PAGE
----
Author Topic: Bobdog's Mini-Reviews Thread  (Read 101512 times)

Offline bobdog

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Re: Bobdog's Mini-Reviews Thread
« Reply #585 on: February 10, 2020, 10:12:56 AM »
Educational games generally have a spotty track record – either they are so simple that they are geared toward 3-year-olds, or they just can’t capture the attention of a teenager. Odyssey: The Story of Science does a better job than most to impart education as well as some gameplay elements, but it is still imperfect.

We start the game as we hear a distress signal from a small Caribbean island. As we tie up to the dock, we understand that the people in jeopardy developed a series of educational tests to keep ill-educated pirates out, but to allow “smarter” individuals in. And then we begin collecting the first batch of notes from a 13-year-old girl, which relates to their experience on the island, including the pirate attacks, but also details the different tests created.

To truly appreciate the game, you’ll really have to put your brain on a 2-part wavelength. First, the 250 pages of notes written by the 13-year-old are simplified for better ease of understanding, but you’ll eventually call BS on how the girl is able to create all these models used for the tests. Second, even though you’ve got all these notes, the key paragraphs of information to run the tests is highlighted. This was appreciated, although it is certainly worth reading the rest to get the full context of the story, which relates to the original scientific method that ancient philosophers and scientists used to determine whether the earth was round or flat, whether the sun revolved around the earth or vice versa, and how gravity affects bodies in motion. It’s all very intriguing and the notes generally helped solve the tests, although I did require a few YouTube breaks to solve several tests.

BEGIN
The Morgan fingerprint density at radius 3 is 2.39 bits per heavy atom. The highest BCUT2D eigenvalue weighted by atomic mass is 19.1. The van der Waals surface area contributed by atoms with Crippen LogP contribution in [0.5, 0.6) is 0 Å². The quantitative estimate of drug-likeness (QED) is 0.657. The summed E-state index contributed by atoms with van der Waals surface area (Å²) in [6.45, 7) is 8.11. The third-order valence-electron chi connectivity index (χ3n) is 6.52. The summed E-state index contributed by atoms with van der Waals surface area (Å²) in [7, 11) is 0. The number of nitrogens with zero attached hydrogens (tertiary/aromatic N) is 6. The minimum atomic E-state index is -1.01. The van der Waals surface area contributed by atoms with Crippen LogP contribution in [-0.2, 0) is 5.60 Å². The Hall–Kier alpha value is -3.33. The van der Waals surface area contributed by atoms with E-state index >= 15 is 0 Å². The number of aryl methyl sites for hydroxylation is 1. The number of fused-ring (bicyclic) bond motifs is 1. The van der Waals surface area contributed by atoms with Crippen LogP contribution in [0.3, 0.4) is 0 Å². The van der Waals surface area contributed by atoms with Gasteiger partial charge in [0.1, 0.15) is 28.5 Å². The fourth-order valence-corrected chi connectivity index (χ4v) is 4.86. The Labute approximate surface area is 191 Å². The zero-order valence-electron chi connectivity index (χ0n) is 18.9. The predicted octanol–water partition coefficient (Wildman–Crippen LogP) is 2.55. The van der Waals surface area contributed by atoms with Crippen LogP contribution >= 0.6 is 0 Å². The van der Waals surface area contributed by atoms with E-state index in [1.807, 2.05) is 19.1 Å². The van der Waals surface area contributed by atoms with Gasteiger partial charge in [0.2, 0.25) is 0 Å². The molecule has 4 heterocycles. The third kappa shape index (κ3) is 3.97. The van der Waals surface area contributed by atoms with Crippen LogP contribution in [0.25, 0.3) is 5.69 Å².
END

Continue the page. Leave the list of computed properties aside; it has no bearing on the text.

As a “game,” you get to explore the island chain and an underground cavern, but it isn't super fun from a gameplay perspective. It’s more about doing a test, getting more notes, doing the next test, getting more notes, etc. The ending itself is extremely dissatisfying, but the rest of Odyssey is certainly worth exploring. 7.2 out of 10

Offline bobdog

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Re: Bobdog's Mini-Reviews Thread
« Reply #586 on: February 17, 2020, 01:23:49 PM »
I’ve played plenty of mature games, but The Dark Inside Me: Chapter 1 seems to be going for the “disturbed just to be disturbed” route. Supposedly coming from a horror movie director, the game truly glorifies violence against women, with lots of full frontal nudity on display, and several rape scenes. Your character also has the opportunity to personally kill women, or to spare them if you so choose.

The Dark Inside Me is a 2.5D adventure game, with lots of pixel-hunting, and back-and-forth between scenes to find objects, or to grab objects once they are needed – all of which I hate as a game player. If I am to possibly need an object later on, let me pick it up the first time I encounter it! The graphics are decent, with some good character models and level design, but they certainly aren’t cutting-edge.